From Alice to Alicia: On The Marriage of Politics And Art6/06/2013
Each year on the 4th of July, Americans across the country and the globe celebrate the anniversary...
Each year on the 4th of July, Americans across the country and the globe celebrate the anniversary of the United States’ Independence. While this summer occasion is usually associated with fireworks and outdoor picnics, recent news has established that an additional, more contentious, event will be taking place on the 4th of July. This date marks the day when Grammy-award winning singer Alicia Keys’ will perform at the Nokia Arena in Tel Aviv, Israel.
Even though Keys’ concert will take place an ocean away, her decision has reverberated deeply amongst fans and fellow artists within the United States. Based on the current Palestinian Israeli conflict, as well as the vast human rights violations that accompany this political state of affairs, Keys has been critiqued strongly for her decision to go through with the performance.
Although various organizations and public figures have reached out to Keys in attempts to have her cancel the concert, the most notable and compelling reaction to this upcoming concert stems from the pen of the Pulitzer Prize winning novelist and dedicated activist Alice Walker. Written on the 29th of May, Walker composed an open letter to Alicia Keys that touches deeply on the conceptual and concrete implications of this upcoming concert.
Drawing strongly upon elements of history within the United States, Walker’s letter draws deep parallels between US civil rights movements and the “various boycotts of Israeli institutions” that are taking place today. Encouraging a deeper understand of the strengths of a cultural boycott in this situation of extreme political controversy, this letter ultimately invites Keys to join the group of artists working to combat the “unconscionable harm Israel inflicts every day”.
While a difficult task, setting apart the content of this letter, Walker’s entreaty brings up a salient issue of the artist’s significance within the larger framework of the world’s social and political complexities. Through the years, black female artists such as Erykah Badu, Lauryn Hill and most recently—Beyoncé Knowles, have engaged with significant social and political issues through their work. This is not to say that in order to be a memorable musician one must always make some sort of statement, but rather that these women are able to communicate something deeper through their music, with the staccato rhythms and smooth hums of their songs beautifully reflecting their views on society.
Now acknowledging this element of intersectionality between the socio-political and artistic realms, and applying it to the case of Alicia Keys, one would say that she definitely fulfills all the expectations one would have of a conscious black female artist. With the thoughtful lyrics woven through her various ballads as well as her deep involvement in philanthropy, it therefore seems quite strange as to why Keys would agree to a performance that so clearly would legitimize an institution that propagates the violent marginalization of a specific group just for “exist[ing] in their own land”. This is sentiment is no better demonstrated than in Walker’s open letter, which displays a tone of disappointment that Alicia Keys is putting her musical career ahead of being first and foremost, “someone of conscience and caring”.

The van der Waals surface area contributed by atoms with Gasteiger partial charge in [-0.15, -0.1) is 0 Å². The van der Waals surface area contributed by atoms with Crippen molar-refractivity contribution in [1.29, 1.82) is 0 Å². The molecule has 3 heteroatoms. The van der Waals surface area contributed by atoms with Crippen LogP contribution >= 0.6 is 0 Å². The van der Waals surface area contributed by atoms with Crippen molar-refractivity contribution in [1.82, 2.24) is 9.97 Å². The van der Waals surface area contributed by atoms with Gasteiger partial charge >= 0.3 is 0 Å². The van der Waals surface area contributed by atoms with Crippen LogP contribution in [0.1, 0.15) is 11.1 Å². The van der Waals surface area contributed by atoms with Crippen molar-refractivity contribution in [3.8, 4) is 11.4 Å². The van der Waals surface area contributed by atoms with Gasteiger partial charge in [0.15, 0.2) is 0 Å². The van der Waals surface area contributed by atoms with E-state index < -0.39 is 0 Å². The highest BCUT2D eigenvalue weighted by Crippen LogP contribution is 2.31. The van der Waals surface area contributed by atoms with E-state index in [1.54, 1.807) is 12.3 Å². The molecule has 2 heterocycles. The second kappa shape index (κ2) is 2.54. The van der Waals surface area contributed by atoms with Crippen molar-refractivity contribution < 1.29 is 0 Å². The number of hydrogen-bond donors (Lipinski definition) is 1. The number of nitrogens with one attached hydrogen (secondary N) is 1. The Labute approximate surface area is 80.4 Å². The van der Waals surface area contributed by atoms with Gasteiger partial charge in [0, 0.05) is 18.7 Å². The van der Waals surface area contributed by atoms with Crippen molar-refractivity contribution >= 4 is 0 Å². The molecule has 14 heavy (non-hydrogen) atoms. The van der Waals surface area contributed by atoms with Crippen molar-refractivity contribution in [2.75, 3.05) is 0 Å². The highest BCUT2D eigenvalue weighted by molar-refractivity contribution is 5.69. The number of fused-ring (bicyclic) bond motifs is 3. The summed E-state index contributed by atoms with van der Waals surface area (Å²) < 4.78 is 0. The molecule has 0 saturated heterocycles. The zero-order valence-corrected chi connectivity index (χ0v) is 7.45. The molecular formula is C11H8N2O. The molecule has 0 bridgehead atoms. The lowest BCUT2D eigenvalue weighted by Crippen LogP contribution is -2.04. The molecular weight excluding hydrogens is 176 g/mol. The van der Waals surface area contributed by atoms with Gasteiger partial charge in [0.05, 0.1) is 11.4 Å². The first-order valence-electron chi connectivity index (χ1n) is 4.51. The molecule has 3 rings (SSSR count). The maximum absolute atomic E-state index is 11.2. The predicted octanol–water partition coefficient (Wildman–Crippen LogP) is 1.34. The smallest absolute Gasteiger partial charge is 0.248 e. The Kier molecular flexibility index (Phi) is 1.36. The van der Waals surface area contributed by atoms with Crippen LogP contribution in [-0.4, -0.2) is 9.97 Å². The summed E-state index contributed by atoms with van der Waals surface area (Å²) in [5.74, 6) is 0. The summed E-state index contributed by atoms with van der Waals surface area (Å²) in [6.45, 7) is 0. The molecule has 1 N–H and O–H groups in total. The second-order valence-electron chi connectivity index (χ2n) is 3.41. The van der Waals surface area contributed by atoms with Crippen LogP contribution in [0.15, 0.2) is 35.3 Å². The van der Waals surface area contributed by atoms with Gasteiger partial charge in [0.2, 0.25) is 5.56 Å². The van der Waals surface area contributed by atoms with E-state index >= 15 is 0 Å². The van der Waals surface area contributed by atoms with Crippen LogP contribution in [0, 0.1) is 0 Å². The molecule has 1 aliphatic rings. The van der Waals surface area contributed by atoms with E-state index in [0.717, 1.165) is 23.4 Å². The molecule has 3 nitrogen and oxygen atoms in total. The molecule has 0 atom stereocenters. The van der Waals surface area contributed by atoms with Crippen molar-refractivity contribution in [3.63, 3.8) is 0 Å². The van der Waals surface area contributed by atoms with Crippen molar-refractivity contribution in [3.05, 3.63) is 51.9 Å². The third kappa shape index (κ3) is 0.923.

As a result, Walker’s letter gives insight into the spotlight of scrutiny that follows an artist the moment she reaches a certain level of acclaim, in receiving not only the attentions of fans but peers as well. Within this very notion lies a possible explanation for Keys’ confirmation of her Tel Aviv performance. As an individual that reached her current status solely as a result of her musical accomplishments, one must not forget that while Alicia Keys possesses a certain responsibility as a philanthropist and conscious individual, there is the integral obligation she has to the fans whose support brought her such success, no matter their cultural background or political beliefs. Within this framework, Key’s sole statement citing the power of music to “unify audiences in peace and love” then becomes somewhat clearer.
Nonetheless, is this enough? In today’s day and age, where so many lament over the ever-diminishing focus on the actual craft in the world of performing arts, what can we legitimately claim as being within the realm of a musician’s responsibilities? Is it possible to truly separate the realms of politics and the arts? And more importantly, do we want even them to be separate?
A rising junior at Columbia University, Oluremi Onabanjo is working towards a degree in African Studies and Political Science. Having spent most of her childhood divided between the African continent and the United States, Oluremi is fascinated by the linkages in the black African and African-American experience, especially as revealed through the interaction between political structures and cultural movements.